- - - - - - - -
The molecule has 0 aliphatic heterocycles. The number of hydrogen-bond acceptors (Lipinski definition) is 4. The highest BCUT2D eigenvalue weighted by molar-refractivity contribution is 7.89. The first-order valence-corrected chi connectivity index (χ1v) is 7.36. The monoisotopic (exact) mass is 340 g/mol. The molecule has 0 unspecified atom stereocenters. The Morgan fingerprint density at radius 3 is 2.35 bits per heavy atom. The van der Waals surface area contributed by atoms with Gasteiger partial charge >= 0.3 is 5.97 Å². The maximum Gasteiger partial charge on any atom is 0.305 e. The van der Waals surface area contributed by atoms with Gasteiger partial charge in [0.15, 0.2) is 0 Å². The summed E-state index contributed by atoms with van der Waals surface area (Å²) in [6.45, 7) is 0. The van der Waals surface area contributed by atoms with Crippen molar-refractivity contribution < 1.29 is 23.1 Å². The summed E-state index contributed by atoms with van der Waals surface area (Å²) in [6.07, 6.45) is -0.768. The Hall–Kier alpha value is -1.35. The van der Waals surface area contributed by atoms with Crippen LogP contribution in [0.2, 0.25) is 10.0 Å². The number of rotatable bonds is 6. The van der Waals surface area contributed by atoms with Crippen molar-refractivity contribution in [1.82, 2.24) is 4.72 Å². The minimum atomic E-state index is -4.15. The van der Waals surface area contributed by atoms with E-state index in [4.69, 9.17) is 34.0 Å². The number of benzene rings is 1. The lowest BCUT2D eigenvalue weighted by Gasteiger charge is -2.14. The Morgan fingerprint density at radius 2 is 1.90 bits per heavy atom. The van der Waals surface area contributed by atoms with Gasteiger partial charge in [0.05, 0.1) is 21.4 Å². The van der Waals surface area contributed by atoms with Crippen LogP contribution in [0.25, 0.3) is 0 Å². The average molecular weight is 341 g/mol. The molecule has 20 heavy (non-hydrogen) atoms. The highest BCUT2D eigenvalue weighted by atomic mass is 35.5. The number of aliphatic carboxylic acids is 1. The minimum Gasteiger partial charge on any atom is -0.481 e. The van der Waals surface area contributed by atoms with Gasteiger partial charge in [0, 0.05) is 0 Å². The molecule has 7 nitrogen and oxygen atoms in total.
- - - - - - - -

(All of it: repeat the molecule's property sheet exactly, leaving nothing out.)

The molecule has 0 aliphatic heterocycles. The number of hydrogen-bond acceptors (Lipinski definition) is 4. The highest BCUT2D eigenvalue weighted by molar-refractivity contribution is 7.89. The first-order valence-corrected chi connectivity index (χ1v) is 7.36. The monoisotopic (exact) mass is 340 g/mol. The molecule has 0 unspecified atom stereocenters. The Morgan fingerprint density at radius 3 is 2.35 bits per heavy atom. The van der Waals surface area contributed by atoms with Gasteiger partial charge >= 0.3 is 5.97 Å². The maximum Gasteiger partial charge on any atom is 0.305 e. The van der Waals surface area contributed by atoms with Gasteiger partial charge in [0.15, 0.2) is 0 Å². The summed E-state index contributed by atoms with van der Waals surface area (Å²) in [6.45, 7) is 0. The van der Waals surface area contributed by atoms with Crippen molar-refractivity contribution < 1.29 is 23.1 Å². The summed E-state index contributed by atoms with van der Waals surface area (Å²) in [6.07, 6.45) is -0.768. The Hall–Kier alpha value is -1.35. The van der Waals surface area contributed by atoms with Crippen LogP contribution in [0.2, 0.25) is 10.0 Å². The number of rotatable bonds is 6. The van der Waals surface area contributed by atoms with Crippen molar-refractivity contribution in [1.82, 2.24) is 4.72 Å². The minimum atomic E-state index is -4.15. The van der Waals surface area contributed by atoms with E-state index in [4.69, 9.17) is 34.0 Å². The number of benzene rings is 1. The lowest BCUT2D eigenvalue weighted by Gasteiger charge is -2.14. The Morgan fingerprint density at radius 2 is 1.90 bits per heavy atom. The van der Waals surface area contributed by atoms with Gasteiger partial charge in [0.05, 0.1) is 21.4 Å². The van der Waals surface area contributed by atoms with Crippen LogP contribution in [0.25, 0.3) is 0 Å². The average molecular weight is 341 g/mol. The molecule has 20 heavy (non-hydrogen) atoms. The highest BCUT2D eigenvalue weighted by atomic mass is 35.5. The number of aliphatic carboxylic acids is 1. The minimum Gasteiger partial charge on any atom is -0.481 e. The van der Waals surface area contributed by atoms with Gasteiger partial charge in [0, 0.05) is 0 Å². The molecule has 7 nitrogen and oxygen atoms in total.